But for the Federal and Postal employee who dares to allow for a medical condition to impact the “mission of the agency”, and to begin to prepare to file for Federal Disability Retirement benefits through the U.S. Office of Personnel Management, whether the Federal or Postal employee is under FERS or CSRS, the rules of the game itself begin to change radically.  No longer are there boundaries of proprieties; side dishes are not served to compliment, anymore; and there is no one left to be a part of your team.  You have now become the pariah, the outsider; the one estranged from the rest, while everyone else watches you with gleeful betrayal.

Sincerely,

Robert R. McGill, Esquire

 

Disability Retirement for Federal Government Employees: Sides (Part I)

Was there a time when moral order, social propriety and conventional codes of conduct were bifurcated in such clear and identifiable demarcations, such that everyone knew the rules and roles by which to abide?  Or were there always overlapping and invidious borders which constituted conditional conundrums?  Movies of the old west are still enjoyed today, if not merely for entertainment, then for the simplicity of identifying the differentiation between good and evil, where the grey dawn of loss of certitude is rarely implied.

People take “sides” each and every day, but the lack of verifiability in determining who stands for what, and what issues are truly worth standing up for, has become a problem of infinite and exponential magnification of wide and confusing latitudes. There are some things in life where privacy must be guarded with the utmost of heightened protective instincts. “Choosing sides” is something we all learned in school; how we choose, and what titers of alarms we utilize, is all the more important when it comes to personal integrity and future security.

For Federal and Postal employees contemplating filing for Federal Disability Retirement benefits through the U.S. Office of Personnel Management, whether under FERS or CSRS, the question of who our friends are, will quickly surface during the process.  Identifying the adversary is thought to be an easy process; thinking that a supervisor or coworker is a “friend” to be relied upon, is a more daunting and dangerous endeavor.  That is where the confidentiality of an attorney can be helpful.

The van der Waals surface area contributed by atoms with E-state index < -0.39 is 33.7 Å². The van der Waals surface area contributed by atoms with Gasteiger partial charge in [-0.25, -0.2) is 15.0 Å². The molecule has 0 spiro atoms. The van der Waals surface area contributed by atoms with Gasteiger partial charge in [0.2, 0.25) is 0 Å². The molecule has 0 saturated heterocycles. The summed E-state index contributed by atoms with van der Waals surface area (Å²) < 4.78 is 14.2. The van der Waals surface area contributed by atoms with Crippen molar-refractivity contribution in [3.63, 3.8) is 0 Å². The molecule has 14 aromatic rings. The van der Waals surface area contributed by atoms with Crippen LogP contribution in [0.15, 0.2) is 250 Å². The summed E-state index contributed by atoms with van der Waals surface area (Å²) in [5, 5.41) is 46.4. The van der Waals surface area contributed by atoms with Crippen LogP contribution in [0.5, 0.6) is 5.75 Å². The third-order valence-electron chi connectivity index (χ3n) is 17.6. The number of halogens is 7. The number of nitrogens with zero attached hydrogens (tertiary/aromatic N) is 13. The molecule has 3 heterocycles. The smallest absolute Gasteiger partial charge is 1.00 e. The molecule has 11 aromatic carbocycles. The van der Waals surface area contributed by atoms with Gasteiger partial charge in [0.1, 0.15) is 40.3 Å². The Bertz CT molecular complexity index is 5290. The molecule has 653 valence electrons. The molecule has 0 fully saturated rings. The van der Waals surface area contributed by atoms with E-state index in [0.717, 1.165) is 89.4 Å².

The beauty of old films and archaic cowboy movies, is that the black-and-white film footage clearly and unmistakably identifies the man in the white hat.  That is the “good guy”.  Within Federal agencies, such clear identification for the Federal or Postal Worker who begins the process of preparing, formulating and filing for Federal Disability Retirement benefits, is a rare occasion.

Choosing sides is important.  How one chooses; whom to rely upon; what advice to follow; all are confusing conundrums within a complex world of backstabbers, betrayals, and agencies populated by those who seek to become the next Lady Macbeth.

Sincerely,

Robert R. McGill, Esquire

 

Medical Retirement for Federal Workers: Achieving the Objective

We often hear of people striving to achieve “the good life”, or perhaps, sometimes it is characterized as the “easy life”; one of leisure, pleasure, lack of worries (financial or otherwise), and at least in evocative pictorial representations, surrounded by multiple beautiful people all with dentures which gleam with gaiety and unbounded mirth.

How one achieves such a state of ecstasy (by following directions provided), where it exists (some utopian tropical island which can only be reached via a private plane), when to begin (by calling a certain toll-free number), and what to do (respond to the advertisement within the specified time period offered), are somewhat murky, but belief in such an objective to be achieved keeps human hope alive.  Somehow, such predilections of a state of finality seem hollow in the face of reality; it is the latter with which we must contend on a daily basis; the former is merely a fantasy left for dreamers and fictional characters.

For Federal and Postal employees who face a medical condition, such that the medical condition impacts one’s ability to perform the essential elements of one’s chosen Federal or Postal vocation, there is little extra leisure time to engage in such phantasms of thought.  Filing for Federal Disability Retirement benefits through the U.S. Office of Personnel Management, whether one is under FERS or CSRS, takes a clear, analytical approach, and one which cannot be sidelined by daydreams of virtual realities in a hemisphere of utopian musings.  But, then, Federal and Postal employees who suffer from medical conditions and must contend with the agency’s hostile response to such matters, already understand the necessity of engaging reality versus the world of imagination.

While it is sometimes preferable to get lost in the parallel universe of ecstatic fantasies, it is always the harsh reality of this world which must be the ultimate objective of achievement.  Fantasies are left for those precious hours of sleep one can enjoy; the rest of the waking hours must be to tackle the reality of the real.

Sincerely,

Robert R. McGill, Esquire